How to Fish With Wobblehead Jigs

by Ryan Fergerson
Wobbleheads are used to catch fish near the surface of shallow waters.

Wobbleheads are used to catch fish near the surface of shallow waters.

Jupiterimages/ Images

Wobblehead jigs come in a variety of sizes and colors so you can catch bass near the surf or in shallow waters near plants and trees. Most often combined with small straight-tail worms, wobbleheads work best when moving at a slow and steady pace not more than four feet below the surface. When reeled or trolled correctly, the wobblehead will wobble back and forth to imitate something swimming in the water.

Items you will need

  • Wobblehead jig lure
  • Live or plastic straight tail
  • Split ring, snap or swivel
Step 1

Attach a snap, snap swivel or split ring to the top of your wobblehead jig lure. Split rings can be used when snaps and swivels scare away fish -- typically in bright light conditions -- or are too heavy. Snaps and swivels allow you to easily change lures and help prevent twisting.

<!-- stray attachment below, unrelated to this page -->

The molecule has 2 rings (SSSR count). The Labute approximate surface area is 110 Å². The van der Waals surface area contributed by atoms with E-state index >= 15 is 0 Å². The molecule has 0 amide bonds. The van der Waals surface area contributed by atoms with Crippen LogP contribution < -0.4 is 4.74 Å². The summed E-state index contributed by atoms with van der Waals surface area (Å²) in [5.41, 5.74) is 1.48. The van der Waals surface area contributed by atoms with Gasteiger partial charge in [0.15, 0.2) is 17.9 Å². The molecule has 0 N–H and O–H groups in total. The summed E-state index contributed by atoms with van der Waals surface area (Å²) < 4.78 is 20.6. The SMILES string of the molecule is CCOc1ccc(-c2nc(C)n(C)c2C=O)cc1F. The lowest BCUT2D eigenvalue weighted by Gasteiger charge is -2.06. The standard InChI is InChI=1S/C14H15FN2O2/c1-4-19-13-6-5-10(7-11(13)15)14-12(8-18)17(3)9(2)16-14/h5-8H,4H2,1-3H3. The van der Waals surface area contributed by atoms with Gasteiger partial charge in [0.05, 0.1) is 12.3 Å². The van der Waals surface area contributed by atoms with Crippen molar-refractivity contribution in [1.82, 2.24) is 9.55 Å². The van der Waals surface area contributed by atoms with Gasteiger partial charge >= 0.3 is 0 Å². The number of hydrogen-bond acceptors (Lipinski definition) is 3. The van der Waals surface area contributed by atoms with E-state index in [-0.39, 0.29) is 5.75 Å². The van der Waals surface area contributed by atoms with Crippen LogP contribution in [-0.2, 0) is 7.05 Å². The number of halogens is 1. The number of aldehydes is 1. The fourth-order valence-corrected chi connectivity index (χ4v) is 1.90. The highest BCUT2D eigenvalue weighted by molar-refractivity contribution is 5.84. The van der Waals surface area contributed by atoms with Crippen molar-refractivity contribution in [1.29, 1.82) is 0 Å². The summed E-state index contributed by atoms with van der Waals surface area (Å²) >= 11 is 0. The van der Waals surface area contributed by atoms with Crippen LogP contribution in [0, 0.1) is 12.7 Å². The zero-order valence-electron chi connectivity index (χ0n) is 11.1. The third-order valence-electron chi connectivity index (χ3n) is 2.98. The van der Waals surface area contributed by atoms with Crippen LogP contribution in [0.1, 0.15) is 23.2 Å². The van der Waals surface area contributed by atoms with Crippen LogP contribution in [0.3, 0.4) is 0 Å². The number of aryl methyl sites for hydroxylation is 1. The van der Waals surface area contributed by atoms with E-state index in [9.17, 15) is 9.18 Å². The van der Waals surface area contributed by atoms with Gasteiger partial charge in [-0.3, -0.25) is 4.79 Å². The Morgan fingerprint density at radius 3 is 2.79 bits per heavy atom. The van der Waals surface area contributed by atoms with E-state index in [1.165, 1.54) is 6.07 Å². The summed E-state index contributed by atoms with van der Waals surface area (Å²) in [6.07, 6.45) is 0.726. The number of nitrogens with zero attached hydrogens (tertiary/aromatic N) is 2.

Step 2

Hook a live or plastic straight tail-worm half an inch up the hook to the barbs, not the shaft. Size of the straight-tail depends on the size of your wobblehead -- usually 6 to 9 inches at most.

Step 3

Cast or troll the wobblehead jig lure in shallow water next to water-plant beds, tree coverage or boat docks.

Step 4

Reel or pull slowly across the surface of the water -- no more than 4 feet deep and never on the bottom. You want the wobblehead to wobble from side to side as if it's swimming.

Step 5

Change to a different color wobblehead if you're not getting bites -- effective colors depend on the day's conditions. Fishing in clear water on a bright day calls for a light-colored lure, whereas darker lures are best in murky water and overcast days.

About the Author

Based in Austin, Ryan Fergerson has been writing about the art and music scene since 2001. His online articles cover photography and other topics. Fergerson graduated from the University of Texas with a Bachelor of Arts in English.

Photo Credits

  • Jupiterimages/ Images